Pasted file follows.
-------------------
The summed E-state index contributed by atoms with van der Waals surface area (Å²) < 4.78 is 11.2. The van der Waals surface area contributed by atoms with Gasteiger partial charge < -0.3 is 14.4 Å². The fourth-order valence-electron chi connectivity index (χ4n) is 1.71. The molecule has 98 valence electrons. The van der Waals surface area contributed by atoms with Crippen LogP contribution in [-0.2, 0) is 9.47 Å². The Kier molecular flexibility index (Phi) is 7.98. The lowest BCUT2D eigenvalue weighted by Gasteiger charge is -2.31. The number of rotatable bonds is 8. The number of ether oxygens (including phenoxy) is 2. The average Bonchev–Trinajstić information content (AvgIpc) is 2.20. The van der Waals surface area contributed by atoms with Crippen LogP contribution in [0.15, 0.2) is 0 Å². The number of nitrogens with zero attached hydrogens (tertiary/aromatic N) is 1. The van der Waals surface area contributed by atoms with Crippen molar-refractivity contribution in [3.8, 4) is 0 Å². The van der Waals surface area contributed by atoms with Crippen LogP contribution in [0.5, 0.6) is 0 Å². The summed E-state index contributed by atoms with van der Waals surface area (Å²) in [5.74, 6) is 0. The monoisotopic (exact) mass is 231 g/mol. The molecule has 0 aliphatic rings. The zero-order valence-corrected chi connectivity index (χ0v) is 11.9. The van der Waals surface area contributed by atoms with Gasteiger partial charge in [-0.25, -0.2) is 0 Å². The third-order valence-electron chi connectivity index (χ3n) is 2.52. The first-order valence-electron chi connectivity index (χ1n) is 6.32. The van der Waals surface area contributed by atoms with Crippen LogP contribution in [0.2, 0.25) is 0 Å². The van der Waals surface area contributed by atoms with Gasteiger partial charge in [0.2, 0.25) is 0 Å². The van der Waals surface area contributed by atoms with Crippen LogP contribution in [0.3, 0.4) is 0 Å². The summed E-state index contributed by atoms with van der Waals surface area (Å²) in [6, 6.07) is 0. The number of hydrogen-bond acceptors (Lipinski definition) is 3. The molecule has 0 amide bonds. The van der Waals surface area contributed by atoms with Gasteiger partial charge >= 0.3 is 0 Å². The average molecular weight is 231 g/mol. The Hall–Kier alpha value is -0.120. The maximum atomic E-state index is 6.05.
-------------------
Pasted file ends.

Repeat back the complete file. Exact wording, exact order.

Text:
The summed E-state index contributed by atoms with van der Waals surface area (Å²) < 4.78 is 11.2. The van der Waals surface area contributed by atoms with Gasteiger partial charge < -0.3 is 14.4 Å². The fourth-order valence-electron chi connectivity index (χ4n) is 1.71. The molecule has 98 valence electrons. The van der Waals surface area contributed by atoms with Crippen LogP contribution in [-0.2, 0) is 9.47 Å². The Kier molecular flexibility index (Phi) is 7.98. The lowest BCUT2D eigenvalue weighted by Gasteiger charge is -2.31. The number of rotatable bonds is 8. The number of ether oxygens (including phenoxy) is 2. The average Bonchev–Trinajstić information content (AvgIpc) is 2.20. The van der Waals surface area contributed by atoms with Crippen LogP contribution in [0.15, 0.2) is 0 Å². The number of nitrogens with zero attached hydrogens (tertiary/aromatic N) is 1. The van der Waals surface area contributed by atoms with Crippen molar-refractivity contribution in [3.8, 4) is 0 Å². The van der Waals surface area contributed by atoms with Crippen LogP contribution in [0.5, 0.6) is 0 Å². The summed E-state index contributed by atoms with van der Waals surface area (Å²) in [5.74, 6) is 0. The monoisotopic (exact) mass is 231 g/mol. The molecule has 0 aliphatic rings. The zero-order valence-corrected chi connectivity index (χ0v) is 11.9. The van der Waals surface area contributed by atoms with Gasteiger partial charge in [-0.25, -0.2) is 0 Å². The third-order valence-electron chi connectivity index (χ3n) is 2.52. The first-order valence-electron chi connectivity index (χ1n) is 6.32. The van der Waals surface area contributed by atoms with Crippen LogP contribution in [0.2, 0.25) is 0 Å². The van der Waals surface area contributed by atoms with Gasteiger partial charge in [0.2, 0.25) is 0 Å². The van der Waals surface area contributed by atoms with Crippen LogP contribution in [0.3, 0.4) is 0 Å². The summed E-state index contributed by atoms with van der Waals surface area (Å²) in [6, 6.07) is 0. The number of hydrogen-bond acceptors (Lipinski definition) is 3. The molecule has 0 amide bonds. The van der Waals surface area contributed by atoms with Gasteiger partial charge >= 0.3 is 0 Å². The average molecular weight is 231 g/mol. The Hall–Kier alpha value is -0.120. The maximum atomic E-state index is 6.05.